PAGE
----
The thing that draws Jacob to Roth is quite obviously the fact that they seem to share ideas about freedom and fun. In Roth, he has finally found someone who understands why his freedom is so important to him and why he thinks blowing things up in a dark alleyway is fun. Especially since his sister Evie doesn’t share these ideas at all, he probably feels like a thirsty bull that has finally come across some water. [...] In many ways, Roth is exactly what Jacob has always wanted and he probably falls for him way before he realizes.

When he finally does realize, Roth’s blood is on his hands and his last breath on his lips.[6]
Firstly, it needs to be said that regardless of how things ended up - Maxwell Roth WAS in love with Jacob. No question. It was startlingly obvious. I’m not just saying that to be argumentative - this has been 100% confirmed by the lead writer of the game, Jeffery Yohalem. You can clearly hear him talk about it in his Assassin’s Den YouTube interview with Loomer (it’s still on there if you search - skip to 1:15:32 for the discussion) [...]

SECONDLY - In light of this and what the lead writers intended, (which I will always 1000% believe and stand by as canon over anything that came after because they wrote the damn story for the entire game and aftermaket book to be made from) it’s so clear that Roth absolutely DID NOT manipulate or use Jacob. He never once in the whole of sequence 8 made Jacob do anything against his will. They were both on the same page and were quite happily singing from it right up to the point where Roth crossed the line at the factory. And this is an important point that is often glossed over.

And also, Jacob was not a pushover. Jacob did not agree to blowing up the warehouse with children in it! [...] If Roth had such a powerful and manipulative influence/hold over Jacob, then Jacob would not have reacted so quickly and gone against Roth’s wishes. He would not have stood his ground on that rooftop and argued with Roth. He did not do as Roth wanted. I repeat. Roth did not manipulate Jacob or force him into doing anything he wasn’t comfortable with.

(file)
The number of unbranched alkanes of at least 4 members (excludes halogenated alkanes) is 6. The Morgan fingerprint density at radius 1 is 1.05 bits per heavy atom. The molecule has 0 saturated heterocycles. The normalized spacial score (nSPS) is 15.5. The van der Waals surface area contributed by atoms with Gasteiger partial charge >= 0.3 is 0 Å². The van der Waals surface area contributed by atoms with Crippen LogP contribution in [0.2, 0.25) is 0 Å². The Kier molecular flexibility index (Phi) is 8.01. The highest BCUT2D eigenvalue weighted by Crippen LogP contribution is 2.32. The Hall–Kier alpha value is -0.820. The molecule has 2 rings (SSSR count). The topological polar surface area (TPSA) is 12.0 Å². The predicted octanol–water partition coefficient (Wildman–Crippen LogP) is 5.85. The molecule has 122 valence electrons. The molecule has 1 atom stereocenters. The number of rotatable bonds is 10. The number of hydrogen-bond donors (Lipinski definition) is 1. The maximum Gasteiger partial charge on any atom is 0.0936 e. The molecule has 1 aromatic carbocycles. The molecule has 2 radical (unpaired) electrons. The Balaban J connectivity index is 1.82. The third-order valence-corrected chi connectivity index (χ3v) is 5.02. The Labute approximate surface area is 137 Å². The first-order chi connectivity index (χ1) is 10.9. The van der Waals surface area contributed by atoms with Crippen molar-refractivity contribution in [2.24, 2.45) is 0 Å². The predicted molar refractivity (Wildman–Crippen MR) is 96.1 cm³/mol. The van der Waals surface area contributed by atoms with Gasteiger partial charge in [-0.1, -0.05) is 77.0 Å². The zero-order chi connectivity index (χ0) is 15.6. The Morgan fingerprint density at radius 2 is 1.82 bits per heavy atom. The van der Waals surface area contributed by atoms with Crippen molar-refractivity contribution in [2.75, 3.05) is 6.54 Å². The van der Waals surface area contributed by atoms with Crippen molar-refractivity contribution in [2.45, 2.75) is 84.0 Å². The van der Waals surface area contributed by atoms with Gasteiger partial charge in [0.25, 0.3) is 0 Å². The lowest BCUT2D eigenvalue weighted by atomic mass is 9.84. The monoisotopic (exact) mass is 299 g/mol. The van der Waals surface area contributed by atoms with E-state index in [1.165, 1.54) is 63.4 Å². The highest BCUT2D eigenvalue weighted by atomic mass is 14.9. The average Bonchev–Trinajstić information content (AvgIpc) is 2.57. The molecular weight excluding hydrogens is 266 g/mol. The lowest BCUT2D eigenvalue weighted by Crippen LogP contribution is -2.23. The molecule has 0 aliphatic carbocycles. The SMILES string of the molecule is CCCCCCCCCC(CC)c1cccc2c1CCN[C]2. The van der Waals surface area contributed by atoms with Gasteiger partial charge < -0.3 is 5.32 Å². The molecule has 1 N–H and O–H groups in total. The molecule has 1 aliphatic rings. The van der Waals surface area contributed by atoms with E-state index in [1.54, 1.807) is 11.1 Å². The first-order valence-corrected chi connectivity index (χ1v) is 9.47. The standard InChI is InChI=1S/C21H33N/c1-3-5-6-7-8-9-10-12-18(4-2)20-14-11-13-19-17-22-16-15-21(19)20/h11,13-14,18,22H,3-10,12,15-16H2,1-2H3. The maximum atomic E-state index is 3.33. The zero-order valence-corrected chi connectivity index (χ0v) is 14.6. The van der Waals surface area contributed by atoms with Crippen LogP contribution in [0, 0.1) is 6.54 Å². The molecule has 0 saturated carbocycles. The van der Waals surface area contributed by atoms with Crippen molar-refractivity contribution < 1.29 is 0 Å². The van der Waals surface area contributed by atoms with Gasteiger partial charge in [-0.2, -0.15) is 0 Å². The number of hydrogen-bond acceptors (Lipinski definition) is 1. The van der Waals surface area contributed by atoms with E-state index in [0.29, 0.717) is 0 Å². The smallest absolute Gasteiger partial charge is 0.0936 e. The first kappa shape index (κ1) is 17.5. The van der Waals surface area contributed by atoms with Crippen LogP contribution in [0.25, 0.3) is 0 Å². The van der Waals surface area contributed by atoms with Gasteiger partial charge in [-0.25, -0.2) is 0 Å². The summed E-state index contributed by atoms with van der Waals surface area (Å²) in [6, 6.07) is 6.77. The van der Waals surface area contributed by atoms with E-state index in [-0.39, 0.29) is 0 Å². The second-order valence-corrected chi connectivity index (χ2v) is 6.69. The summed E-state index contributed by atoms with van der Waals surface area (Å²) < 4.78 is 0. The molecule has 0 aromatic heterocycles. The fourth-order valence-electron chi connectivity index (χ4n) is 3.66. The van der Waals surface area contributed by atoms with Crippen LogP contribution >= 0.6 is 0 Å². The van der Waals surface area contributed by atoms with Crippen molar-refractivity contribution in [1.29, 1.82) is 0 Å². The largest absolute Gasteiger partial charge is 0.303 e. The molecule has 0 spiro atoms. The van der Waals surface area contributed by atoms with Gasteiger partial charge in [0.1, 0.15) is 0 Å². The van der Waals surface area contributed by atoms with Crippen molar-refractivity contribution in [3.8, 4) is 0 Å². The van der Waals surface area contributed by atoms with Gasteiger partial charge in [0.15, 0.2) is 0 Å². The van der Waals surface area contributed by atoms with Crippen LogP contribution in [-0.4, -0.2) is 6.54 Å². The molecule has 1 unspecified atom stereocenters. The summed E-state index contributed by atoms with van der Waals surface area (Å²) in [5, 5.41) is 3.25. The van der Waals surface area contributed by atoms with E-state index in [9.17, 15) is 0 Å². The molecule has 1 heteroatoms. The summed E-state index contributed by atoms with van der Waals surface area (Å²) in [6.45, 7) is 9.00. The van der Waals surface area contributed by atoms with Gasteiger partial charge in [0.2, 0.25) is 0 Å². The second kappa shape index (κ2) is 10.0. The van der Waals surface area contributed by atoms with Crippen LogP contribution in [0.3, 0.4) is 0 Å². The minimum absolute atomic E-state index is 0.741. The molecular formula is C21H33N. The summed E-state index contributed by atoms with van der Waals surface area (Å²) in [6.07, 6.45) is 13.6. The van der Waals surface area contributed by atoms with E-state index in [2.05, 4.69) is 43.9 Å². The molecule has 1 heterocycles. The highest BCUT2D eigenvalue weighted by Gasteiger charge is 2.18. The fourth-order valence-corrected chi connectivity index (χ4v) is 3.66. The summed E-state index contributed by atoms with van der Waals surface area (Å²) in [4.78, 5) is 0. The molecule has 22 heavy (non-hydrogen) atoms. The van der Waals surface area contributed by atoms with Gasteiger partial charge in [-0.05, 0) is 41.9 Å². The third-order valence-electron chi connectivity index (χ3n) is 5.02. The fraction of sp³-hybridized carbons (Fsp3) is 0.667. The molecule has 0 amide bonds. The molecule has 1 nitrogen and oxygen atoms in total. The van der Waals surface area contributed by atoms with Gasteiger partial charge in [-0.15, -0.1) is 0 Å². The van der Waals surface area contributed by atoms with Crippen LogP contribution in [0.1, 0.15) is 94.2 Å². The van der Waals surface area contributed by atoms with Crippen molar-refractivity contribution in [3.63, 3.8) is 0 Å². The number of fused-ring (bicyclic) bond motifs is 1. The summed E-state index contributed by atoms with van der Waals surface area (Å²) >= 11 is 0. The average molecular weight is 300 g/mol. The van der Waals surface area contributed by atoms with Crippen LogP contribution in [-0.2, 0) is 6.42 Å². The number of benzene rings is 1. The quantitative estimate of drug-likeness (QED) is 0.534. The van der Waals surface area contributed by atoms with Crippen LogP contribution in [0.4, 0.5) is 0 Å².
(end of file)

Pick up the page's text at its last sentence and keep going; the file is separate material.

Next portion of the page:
Roth’s reaction to that perceived betrayal was clearly obvious, as was Jacob’s heartbreak. Jacob was hurt because whatever they had together had come to an end and he knew he would have to kill Roth…the person he’d grown to care about.

But if we want to talk about manipulation, then we also have to acknowledge that it was Jacob who manipulated a lot of other characters in the game, as Loomer mentioned in the above interview and Yohalem (again, the actual lead writer) completely agreed with. The whole mission with Pearl is an example of this mutual manipulation for mutual gain. [...]

So, again, from what I (and many others) saw and the writer intended, Roth was not manipulative and there was attraction on both sides. I am not saying that Roth was a good person, he clearly wasn’t in the past, and clearly reacted badly to Jacob’s perceived betrayal, but please remember - right up until the warehouse scene he didn’t show any signs of being anything other than Jacob’s closest ally and love interest. [...][7]

Archives & Fannish Links


  1. ^ "Froth Me, Baby, One More Time-" series by Frothy Mouth (MyDaedricGravemind), 2016, AO3
  2. ^ JaRoth by allegra-chaos, April 1 2016, deviantART
  3. ^ Partial transcript of the episode, Nov 29 2015. (Archived April 16 2018.)
  4. ^ tumblr post by crookedexpectations, Mar 28 2018.
  5. ^ tumblr post by Blue, December 28 2015
  6. ^ tumblr post by al-cantrez, August 25 2016
  7. ^ tumblr post by my-shippy-dippy-sideblog, April 30 2019